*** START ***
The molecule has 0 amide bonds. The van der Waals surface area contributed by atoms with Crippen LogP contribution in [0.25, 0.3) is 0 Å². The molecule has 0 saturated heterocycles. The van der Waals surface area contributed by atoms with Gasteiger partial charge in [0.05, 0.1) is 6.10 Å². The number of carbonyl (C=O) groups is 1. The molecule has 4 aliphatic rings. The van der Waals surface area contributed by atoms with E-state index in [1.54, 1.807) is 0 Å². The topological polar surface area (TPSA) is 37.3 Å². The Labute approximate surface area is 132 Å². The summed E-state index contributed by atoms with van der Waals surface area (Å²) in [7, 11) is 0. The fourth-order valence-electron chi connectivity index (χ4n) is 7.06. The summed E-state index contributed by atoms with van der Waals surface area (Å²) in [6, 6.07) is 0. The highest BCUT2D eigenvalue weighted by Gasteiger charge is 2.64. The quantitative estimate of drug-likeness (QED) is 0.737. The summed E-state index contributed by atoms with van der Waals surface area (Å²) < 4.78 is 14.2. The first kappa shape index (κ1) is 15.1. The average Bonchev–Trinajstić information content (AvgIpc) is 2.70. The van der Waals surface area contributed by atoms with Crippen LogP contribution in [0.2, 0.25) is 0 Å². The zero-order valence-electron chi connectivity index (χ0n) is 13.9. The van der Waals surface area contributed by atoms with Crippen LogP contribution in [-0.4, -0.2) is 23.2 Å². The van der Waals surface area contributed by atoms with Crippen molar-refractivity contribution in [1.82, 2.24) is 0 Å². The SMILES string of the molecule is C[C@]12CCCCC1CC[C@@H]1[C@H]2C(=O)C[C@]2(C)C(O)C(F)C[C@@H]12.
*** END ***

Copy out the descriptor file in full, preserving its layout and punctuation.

The molecule has 0 amide bonds. The van der Waals surface area contributed by atoms with Crippen LogP contribution in [0.25, 0.3) is 0 Å². The molecule has 0 saturated heterocycles. The van der Waals surface area contributed by atoms with Gasteiger partial charge in [0.05, 0.1) is 6.10 Å². The number of carbonyl (C=O) groups is 1. The molecule has 4 aliphatic rings. The van der Waals surface area contributed by atoms with E-state index in [1.54, 1.807) is 0 Å². The topological polar surface area (TPSA) is 37.3 Å². The Labute approximate surface area is 132 Å². The summed E-state index contributed by atoms with van der Waals surface area (Å²) in [7, 11) is 0. The fourth-order valence-electron chi connectivity index (χ4n) is 7.06. The summed E-state index contributed by atoms with van der Waals surface area (Å²) in [6, 6.07) is 0. The highest BCUT2D eigenvalue weighted by Gasteiger charge is 2.64. The quantitative estimate of drug-likeness (QED) is 0.737. The summed E-state index contributed by atoms with van der Waals surface area (Å²) < 4.78 is 14.2. The first kappa shape index (κ1) is 15.1. The average Bonchev–Trinajstić information content (AvgIpc) is 2.70. The van der Waals surface area contributed by atoms with Crippen LogP contribution in [0.2, 0.25) is 0 Å². The zero-order valence-electron chi connectivity index (χ0n) is 13.9. The van der Waals surface area contributed by atoms with Crippen LogP contribution in [-0.4, -0.2) is 23.2 Å². The van der Waals surface area contributed by atoms with Crippen molar-refractivity contribution in [1.82, 2.24) is 0 Å². The SMILES string of the molecule is C[C@]12CCCCC1CC[C@@H]1[C@H]2C(=O)C[C@]2(C)C(O)C(F)C[C@@H]12.